The American Academy of Pediatrics has weighed in on the question of which toys provide the best play value.
It’s not the costliest ones with the most bells and whistles, the electronic goodies that promise to stimulate kids’ brains.
It’s the ones that encourage creative, imaginative play between kids and parents.
Especially for babies and toddlers, playing with toys is not primarily about learning facts and skills, but about developing relationships.
Toys that encourage healthy play
The report identifies 5 categories of beneficial toys.
- Pretend Play Dolls, stuffed animals, and action figures are perfect for imaginative play. They let kids and parents work out stories about interactions and adventures. Cars, feeding utensils, toy foods, and the like can also provide opportunities for pretend play. Avoid letting TV shows provide the plot line for kids’ games.
- Fine Motor Play Blocks, puzzles, sorting toys, and other toys that let kids improve coordination and good for fine motor play. Household objects let kids enjoy this type of play as well. Children enjoy putting keys into bowls, stacking food containers, and sorting objects into boxes.
- Art Crayons, finger paints, play clay, and other creative art supplies are lots of fun. Make sure to use nontoxic art supplies.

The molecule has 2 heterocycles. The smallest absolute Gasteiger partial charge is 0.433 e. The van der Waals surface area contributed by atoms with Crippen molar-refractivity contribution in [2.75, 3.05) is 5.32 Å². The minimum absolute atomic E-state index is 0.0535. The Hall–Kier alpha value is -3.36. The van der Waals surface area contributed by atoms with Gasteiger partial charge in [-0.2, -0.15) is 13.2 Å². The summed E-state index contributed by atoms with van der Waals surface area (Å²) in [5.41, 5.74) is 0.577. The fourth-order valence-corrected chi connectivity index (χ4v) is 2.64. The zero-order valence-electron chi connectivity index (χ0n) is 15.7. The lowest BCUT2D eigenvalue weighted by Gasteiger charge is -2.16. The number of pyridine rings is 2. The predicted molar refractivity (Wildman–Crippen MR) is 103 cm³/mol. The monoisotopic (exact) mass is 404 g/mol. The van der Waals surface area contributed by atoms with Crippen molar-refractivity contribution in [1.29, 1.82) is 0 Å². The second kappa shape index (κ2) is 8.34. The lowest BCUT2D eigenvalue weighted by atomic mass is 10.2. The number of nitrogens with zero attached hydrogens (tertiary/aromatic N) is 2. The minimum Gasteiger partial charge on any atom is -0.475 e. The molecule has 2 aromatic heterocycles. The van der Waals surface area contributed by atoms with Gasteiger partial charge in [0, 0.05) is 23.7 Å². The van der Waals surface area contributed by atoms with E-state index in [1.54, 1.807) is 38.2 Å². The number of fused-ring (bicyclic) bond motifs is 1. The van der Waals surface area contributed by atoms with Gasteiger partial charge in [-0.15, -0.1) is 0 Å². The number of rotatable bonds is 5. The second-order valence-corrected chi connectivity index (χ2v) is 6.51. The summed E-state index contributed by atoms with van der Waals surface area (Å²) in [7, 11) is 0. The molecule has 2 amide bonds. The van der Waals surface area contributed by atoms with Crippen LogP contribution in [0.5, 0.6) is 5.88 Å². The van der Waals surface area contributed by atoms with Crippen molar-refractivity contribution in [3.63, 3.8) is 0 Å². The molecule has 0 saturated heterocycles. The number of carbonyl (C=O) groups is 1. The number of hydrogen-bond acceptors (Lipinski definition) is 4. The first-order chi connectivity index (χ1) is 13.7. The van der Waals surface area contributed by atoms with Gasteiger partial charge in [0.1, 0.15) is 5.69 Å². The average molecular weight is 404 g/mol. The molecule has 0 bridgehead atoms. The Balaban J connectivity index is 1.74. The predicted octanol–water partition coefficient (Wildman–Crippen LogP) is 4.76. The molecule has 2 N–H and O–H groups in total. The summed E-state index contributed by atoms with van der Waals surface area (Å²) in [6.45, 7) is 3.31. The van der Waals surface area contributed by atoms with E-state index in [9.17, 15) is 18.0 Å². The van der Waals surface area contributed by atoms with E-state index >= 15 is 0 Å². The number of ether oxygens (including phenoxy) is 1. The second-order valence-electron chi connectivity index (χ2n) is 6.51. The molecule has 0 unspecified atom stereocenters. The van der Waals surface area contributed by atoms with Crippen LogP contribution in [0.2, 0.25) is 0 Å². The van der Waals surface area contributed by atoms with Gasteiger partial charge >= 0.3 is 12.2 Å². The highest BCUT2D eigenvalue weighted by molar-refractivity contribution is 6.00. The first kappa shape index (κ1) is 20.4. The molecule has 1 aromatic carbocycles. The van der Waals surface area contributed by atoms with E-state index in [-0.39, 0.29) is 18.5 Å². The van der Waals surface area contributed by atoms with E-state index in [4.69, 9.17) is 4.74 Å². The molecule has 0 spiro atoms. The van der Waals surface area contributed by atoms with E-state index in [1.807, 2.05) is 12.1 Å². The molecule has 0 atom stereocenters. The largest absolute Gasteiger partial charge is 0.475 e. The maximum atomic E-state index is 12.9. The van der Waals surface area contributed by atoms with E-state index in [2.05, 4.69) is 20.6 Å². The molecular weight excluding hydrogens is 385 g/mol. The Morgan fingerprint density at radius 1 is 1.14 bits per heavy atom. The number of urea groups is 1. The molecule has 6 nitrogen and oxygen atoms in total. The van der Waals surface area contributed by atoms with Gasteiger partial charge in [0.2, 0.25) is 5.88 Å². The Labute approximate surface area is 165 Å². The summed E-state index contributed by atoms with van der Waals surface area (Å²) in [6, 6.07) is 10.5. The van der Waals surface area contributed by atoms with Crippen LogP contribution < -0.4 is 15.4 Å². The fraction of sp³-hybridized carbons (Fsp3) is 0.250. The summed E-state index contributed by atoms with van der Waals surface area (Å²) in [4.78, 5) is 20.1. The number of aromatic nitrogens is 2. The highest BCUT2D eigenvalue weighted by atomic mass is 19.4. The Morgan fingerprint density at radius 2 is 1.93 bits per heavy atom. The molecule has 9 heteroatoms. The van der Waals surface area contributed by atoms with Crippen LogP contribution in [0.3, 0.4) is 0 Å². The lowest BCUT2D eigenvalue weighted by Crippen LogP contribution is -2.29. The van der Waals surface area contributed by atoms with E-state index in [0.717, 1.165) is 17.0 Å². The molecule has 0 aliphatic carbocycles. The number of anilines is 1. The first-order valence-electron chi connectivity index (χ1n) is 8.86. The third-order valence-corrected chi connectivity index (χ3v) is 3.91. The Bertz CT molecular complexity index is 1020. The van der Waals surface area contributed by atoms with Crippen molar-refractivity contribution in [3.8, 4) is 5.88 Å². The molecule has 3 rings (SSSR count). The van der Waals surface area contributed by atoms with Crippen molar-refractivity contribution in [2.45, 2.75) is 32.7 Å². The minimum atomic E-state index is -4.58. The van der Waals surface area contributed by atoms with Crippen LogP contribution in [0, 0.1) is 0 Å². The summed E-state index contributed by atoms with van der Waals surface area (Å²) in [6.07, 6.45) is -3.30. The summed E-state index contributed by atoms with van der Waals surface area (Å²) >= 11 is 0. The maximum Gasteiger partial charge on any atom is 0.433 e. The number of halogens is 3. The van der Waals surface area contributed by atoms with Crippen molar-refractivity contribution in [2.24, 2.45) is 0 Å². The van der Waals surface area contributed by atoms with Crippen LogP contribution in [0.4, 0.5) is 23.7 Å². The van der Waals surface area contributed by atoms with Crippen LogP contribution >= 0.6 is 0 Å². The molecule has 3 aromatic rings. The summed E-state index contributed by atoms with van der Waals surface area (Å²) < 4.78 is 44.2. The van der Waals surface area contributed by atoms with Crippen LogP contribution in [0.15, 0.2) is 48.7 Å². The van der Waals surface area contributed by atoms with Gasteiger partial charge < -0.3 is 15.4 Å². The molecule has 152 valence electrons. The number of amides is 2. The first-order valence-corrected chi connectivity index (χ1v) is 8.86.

- Language Board games, puzzles, books, and letters support language development. Playing together with magnetic letters, coloring words and pictures, and using flannel boards to tell stories all support language development. Concepts like shapes, colors, positions, and more can be part of these games.
- Large Motor Play Tricycles, pull toys, balls, bowling or bean bag toss games — these toys encourage physical play. Balance and physical strength are part of play with these toys.
The report emphasizes that electronic toys can overstimulate kids and distract from interaction with people. While screens are part of our daily lives, the AAP wants to make sure that parents and caregivers don’t think that electronic toys are more educational than classic toys. Research shows that kids actually use less language when playing with electronic toys than when playing with more traditional toys.
96.9% of American kids have used tablets or phones. Unfortunately, this increase in screen time goes along with a decrease in play time. Our kids actually spend less time playing, less time interacting with parents, and less time engaging with toys.
Screen time should be less than one hour a day for kids two and under.
Last minute shopping?
If you’re picking out presents today, think about toys that encourage active, creative play.
If the toys under your tree are all electronic, take a tip from Time Magazine’s report on the new AAP guidelines and save the boxes to play with, too. With just a little imagination, a box can become a house, a car, or a unicorn.